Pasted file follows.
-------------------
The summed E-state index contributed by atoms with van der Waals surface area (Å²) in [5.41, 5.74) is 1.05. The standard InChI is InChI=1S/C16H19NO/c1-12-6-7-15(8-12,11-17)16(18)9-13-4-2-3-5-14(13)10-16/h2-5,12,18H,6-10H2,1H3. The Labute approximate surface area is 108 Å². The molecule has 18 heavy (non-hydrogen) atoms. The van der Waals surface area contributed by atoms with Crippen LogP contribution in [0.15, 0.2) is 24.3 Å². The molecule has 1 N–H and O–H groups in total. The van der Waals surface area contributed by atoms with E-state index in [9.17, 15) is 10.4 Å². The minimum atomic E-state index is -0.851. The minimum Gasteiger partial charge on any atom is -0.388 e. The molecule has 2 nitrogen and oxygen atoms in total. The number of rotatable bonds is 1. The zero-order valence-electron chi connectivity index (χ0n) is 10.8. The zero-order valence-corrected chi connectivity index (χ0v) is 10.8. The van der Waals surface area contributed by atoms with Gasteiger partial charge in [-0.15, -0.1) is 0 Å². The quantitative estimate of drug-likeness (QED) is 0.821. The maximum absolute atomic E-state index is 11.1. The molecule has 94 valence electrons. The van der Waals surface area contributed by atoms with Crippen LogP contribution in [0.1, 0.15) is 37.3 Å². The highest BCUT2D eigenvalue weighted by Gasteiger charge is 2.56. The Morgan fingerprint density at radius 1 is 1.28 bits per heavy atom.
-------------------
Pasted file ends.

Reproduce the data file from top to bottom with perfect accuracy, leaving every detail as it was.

The summed E-state index contributed by atoms with van der Waals surface area (Å²) in [5.41, 5.74) is 1.05. The standard InChI is InChI=1S/C16H19NO/c1-12-6-7-15(8-12,11-17)16(18)9-13-4-2-3-5-14(13)10-16/h2-5,12,18H,6-10H2,1H3. The Labute approximate surface area is 108 Å². The molecule has 18 heavy (non-hydrogen) atoms. The van der Waals surface area contributed by atoms with Crippen LogP contribution in [0.15, 0.2) is 24.3 Å². The molecule has 1 N–H and O–H groups in total. The van der Waals surface area contributed by atoms with E-state index in [9.17, 15) is 10.4 Å². The minimum atomic E-state index is -0.851. The minimum Gasteiger partial charge on any atom is -0.388 e. The molecule has 2 nitrogen and oxygen atoms in total. The number of rotatable bonds is 1. The zero-order valence-electron chi connectivity index (χ0n) is 10.8. The zero-order valence-corrected chi connectivity index (χ0v) is 10.8. The van der Waals surface area contributed by atoms with Gasteiger partial charge in [-0.15, -0.1) is 0 Å². The quantitative estimate of drug-likeness (QED) is 0.821. The maximum absolute atomic E-state index is 11.1. The molecule has 94 valence electrons. The van der Waals surface area contributed by atoms with Crippen LogP contribution in [0.1, 0.15) is 37.3 Å². The highest BCUT2D eigenvalue weighted by Gasteiger charge is 2.56. The Morgan fingerprint density at radius 1 is 1.28 bits per heavy atom.